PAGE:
Consolidation of Charging Networks Will Accelerate EV Adoption

By · July 24, 2012

One of the keys to driving the adoption of plug-in electric vehicles (PEVs) is the deployment of a robust public charging infrastructure that gives drivers the confidence that a recharge is only a few minutes away. In the United States, the rollout of charging stations is progressing, but currently the market is too fragmented in charging equipment manufacturers and networks to satisfy most EV owners. (Pike Research detailed many of the business challenges around EV charging business models in its 2011 report, Electric Vehicle Charging Equipment, and we are currently working on an update to that report.)

Consumers want to be able to plug in at any station, charge their car and pay with the simplicity of filling up with gas. Today, there are more than two dozen companies in the U.S. providing charging stations or operating charging networks, and for PEV drivers, this can require signing up for multiple payment accounts and learning the subtle differences in how the equipment operates. For these reasons, the news that two of the largest EV charging services companies could be merging should be considered a welcome event.

Publicly traded CarCharging Group, based in Miami, said it will acquire 350Green, a privately-held Los Angeles-based rival. Both companies have had considerable success in growing their networks during the past year, and the combined entity should provide a more consistent experience for consumers as well as consolidating resources to compete in an industry that is quickly evolving.

As Pike Research predicted last year, EV charging services companies such as these two have been winning many of the contracts to install stations. For example, CarCharging won a deal with Ace Parking Management, while 350Green has installed hundreds of charging stations in Pennsylvania, California, Indiana, and has a large project in Chicago.

Neither CarCharging nor 350Green manufactures equipment, unlike competitors such as Ecotality and Coulomb Technologies that make the stations and operate the networks. The charging equipment hardware business is very competitive and has experienced falling margins due to the numerous competitors and slower than expected sales of PEVs.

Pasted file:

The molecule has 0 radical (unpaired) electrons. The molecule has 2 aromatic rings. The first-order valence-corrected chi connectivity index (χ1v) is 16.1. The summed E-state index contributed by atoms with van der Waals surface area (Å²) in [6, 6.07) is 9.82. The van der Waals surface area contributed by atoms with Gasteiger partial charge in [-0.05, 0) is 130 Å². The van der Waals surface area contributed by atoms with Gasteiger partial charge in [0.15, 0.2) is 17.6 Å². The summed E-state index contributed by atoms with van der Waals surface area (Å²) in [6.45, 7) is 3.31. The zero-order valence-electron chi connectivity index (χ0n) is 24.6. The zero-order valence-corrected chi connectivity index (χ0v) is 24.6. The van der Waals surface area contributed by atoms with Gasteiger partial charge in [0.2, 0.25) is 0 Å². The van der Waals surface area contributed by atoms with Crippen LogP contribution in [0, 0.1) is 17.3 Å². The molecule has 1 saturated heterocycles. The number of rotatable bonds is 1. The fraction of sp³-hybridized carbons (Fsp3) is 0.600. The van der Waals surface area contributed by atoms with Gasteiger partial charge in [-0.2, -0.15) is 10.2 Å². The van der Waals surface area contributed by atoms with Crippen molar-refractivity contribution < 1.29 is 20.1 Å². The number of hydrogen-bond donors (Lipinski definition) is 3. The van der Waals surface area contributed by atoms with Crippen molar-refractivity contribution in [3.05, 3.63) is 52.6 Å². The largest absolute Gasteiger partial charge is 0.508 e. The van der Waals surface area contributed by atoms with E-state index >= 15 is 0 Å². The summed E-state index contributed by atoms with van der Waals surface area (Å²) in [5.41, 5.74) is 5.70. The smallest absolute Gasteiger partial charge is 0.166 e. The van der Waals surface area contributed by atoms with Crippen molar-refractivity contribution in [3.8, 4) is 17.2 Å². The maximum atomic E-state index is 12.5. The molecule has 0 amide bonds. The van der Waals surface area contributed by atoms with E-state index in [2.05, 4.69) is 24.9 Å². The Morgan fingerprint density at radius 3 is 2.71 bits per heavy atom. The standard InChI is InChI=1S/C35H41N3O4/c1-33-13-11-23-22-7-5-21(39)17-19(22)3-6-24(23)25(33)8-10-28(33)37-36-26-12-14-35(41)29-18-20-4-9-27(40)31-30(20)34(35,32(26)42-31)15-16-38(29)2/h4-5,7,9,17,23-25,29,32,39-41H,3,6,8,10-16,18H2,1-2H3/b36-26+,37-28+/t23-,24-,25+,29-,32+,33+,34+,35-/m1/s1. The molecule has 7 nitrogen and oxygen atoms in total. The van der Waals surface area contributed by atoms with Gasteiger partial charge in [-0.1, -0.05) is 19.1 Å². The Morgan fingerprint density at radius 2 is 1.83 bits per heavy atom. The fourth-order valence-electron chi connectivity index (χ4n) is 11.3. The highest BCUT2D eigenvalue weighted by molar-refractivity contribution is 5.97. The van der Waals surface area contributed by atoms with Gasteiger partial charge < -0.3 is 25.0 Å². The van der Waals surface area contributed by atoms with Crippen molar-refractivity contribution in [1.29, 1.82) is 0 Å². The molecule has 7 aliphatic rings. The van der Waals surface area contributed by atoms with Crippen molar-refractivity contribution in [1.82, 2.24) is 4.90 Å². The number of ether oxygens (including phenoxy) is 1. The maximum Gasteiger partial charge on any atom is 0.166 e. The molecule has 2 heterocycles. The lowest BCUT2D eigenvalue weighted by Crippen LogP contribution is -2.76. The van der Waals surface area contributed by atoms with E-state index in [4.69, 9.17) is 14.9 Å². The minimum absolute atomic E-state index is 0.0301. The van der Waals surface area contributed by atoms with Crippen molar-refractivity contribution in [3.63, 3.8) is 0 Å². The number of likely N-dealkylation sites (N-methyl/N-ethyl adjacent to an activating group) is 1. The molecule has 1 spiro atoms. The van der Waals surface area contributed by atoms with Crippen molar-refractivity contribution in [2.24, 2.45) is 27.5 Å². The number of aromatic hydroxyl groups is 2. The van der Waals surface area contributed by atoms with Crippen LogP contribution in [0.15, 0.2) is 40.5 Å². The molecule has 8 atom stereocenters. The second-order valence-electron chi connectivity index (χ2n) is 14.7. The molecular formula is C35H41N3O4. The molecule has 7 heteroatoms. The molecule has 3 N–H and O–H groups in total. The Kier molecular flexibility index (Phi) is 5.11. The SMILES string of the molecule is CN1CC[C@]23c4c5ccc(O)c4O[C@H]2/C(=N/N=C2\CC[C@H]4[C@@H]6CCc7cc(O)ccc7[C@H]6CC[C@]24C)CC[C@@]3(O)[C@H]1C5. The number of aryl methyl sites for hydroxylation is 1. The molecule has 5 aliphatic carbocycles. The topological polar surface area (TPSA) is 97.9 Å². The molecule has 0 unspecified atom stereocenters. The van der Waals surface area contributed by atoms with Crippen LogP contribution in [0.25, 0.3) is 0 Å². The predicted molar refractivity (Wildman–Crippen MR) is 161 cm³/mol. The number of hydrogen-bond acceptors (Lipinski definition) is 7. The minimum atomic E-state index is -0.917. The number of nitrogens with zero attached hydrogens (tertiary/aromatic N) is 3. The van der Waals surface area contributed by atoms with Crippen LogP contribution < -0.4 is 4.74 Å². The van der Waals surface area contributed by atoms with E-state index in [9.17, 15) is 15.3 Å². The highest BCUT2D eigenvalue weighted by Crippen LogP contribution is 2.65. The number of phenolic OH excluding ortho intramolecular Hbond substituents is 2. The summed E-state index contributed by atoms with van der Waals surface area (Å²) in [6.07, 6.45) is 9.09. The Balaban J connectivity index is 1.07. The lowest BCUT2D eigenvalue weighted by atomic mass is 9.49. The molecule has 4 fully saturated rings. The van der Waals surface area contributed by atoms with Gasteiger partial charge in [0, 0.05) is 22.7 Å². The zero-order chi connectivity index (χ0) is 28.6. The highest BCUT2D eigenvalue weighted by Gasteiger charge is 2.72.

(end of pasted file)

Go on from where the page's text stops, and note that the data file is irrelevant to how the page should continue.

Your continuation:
EV charging networks will probably follow the same path as the mobile phone industry, which saw extensive consolidation during the past decade. Similarly, you’ll see multiple hardware vendors’ products offered by a service provider, but payment systems and network management will consolidate. GE recently announced a deal that will enable drivers to use PayPal to pay at its charging stations.

Which companies will be the EV charging services equivalent of Sprint, Verizon, AT&T and T-Mobile remains to be seen. EV charging services are challenged by the lack of PEVs on the roads today to create a revenue stream, as well as the uncertainty surrounding how much consumers will pay for public charging, and what types of plans (subscription fees versus pay-per-use) will be of most interest to consumers. CarCharging Group has seen its stock price collapse from a high of $70 in 2010 to its current price of $1.30. 350Green is also being scrutinized for the slowness of the Chicago rollout, according to the website The Expired Meter.

New to EVs? Start here

  1. Seven Things To Know About Buying a Plug-In Car
    A few simple tips before you visit the dealership.
  2. Incentives for Plug-in Hybrids and Electric Cars
    Take advantage of credits and rebates to reduce EV costs.
  3. Buying Your First Home EV Charger
    You'll want a home charger. Here's how to buy the right one.